Gold shines as investors shun risk
Gold prices glistened this week, striking one-year highs as the precious metal benefitted from its status as a haven investment in times of economic turbulence.
With growing fears of another global recession, gold on Thursday struck $1,263.47 an ounce -- the highest level since February 6, 2015.
"Clearly, gold's status as the ultimate safe haven asset has well and truly been confirmed, yet again," said Fawad Razaqzada, analyst at City Index trading group.
"The buck-denominated precious metal has also benefitted from a weaker dollar as hopes about further 2016 rate rises from the Federal Reserve have basically been dashed."
Investors have been pouring into gold and other haven investments such as the Japanese yen, as stock markets tumble on rising concerns over the global economy, in particular regarding slowing growth in China.
"The gold price is benefitting from tailwind generated by stock markets... reflecting the risk aversion displayed by market participants," Commerzbank analysts said in a note to clients.
Despite worries over China, Asia's biggest economy and the world's second largest, is still set to support demand for the metal going forward, industry body the World Gold Council predicted this week.
"Physical demand will continue to be supported by strong central bank purchases, and continued buying of jewellery, bars and coins by households across the world, led by India and China," said Alistair Hewitt, head of market intelligence at the WGC.
"If we just look at the year to date, the investment case for gold is as strong as ever. While stock markets have wobbled, gold has performed well."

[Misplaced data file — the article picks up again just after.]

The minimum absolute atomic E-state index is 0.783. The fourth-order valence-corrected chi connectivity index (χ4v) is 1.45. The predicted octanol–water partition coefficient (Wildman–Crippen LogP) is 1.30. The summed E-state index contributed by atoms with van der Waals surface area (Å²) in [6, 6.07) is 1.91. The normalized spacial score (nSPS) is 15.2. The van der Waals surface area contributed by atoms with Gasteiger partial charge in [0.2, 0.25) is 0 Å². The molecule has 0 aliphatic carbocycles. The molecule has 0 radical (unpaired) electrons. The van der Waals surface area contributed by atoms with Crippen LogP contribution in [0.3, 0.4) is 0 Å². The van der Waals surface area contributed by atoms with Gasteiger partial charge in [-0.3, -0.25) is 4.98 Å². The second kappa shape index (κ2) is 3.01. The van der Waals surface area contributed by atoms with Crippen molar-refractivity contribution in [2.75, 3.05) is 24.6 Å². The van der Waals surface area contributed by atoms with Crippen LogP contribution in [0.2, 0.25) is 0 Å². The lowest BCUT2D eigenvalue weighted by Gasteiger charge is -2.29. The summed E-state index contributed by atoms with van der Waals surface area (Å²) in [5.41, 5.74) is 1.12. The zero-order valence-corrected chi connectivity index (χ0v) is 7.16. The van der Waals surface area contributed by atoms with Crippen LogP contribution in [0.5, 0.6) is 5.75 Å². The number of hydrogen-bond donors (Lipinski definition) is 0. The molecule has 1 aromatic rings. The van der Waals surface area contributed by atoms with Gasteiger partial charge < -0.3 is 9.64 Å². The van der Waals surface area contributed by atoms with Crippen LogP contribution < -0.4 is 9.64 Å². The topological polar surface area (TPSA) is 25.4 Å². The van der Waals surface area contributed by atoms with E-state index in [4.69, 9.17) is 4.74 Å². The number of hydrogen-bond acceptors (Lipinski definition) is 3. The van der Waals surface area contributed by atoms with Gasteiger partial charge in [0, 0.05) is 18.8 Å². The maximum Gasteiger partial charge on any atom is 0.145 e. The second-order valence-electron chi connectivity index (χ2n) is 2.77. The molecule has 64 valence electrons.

Hewitt spoke as the WGC published its report for 2015, which said that total demand for gold was virtually flat compared with a year earlier at 4,212 tonnes.
"Despite a challenging start to the year, gold demand rebounded in the second half of 2015 as a result of sustained buying from central banks and a strong second half from China and India," the WGC said in its latest Gold Demand Trends report.
"This was particularly evident in the retail investment sector, where bar and coin purchases were led by China and Europe, with strong support from the US, as investors took advantage of weaker prices amid a softening economic backdrop, financial turbulence and ongoing geopolitical tension."
By Friday in late trading on the London Bullion Market, gold stood at $1,239.75 an ounce, compared with $1,150.35 one week earlier.
"After soaring the most since the 2008 financial crises to a one-year high, gold is seeing a pullback on profit taking," said CMC Markets analyst Jasper Lawler.
European stocks also rebounded Friday on higher oil prices, solid German economic growth and rising US retail sales, regaining some ground lost this week on fears of a global recession.
Gold's stellar performance meanwhile helped sister metal silver to reach a near four-month high at $15.96 an ounce this week.
© 2016 AFP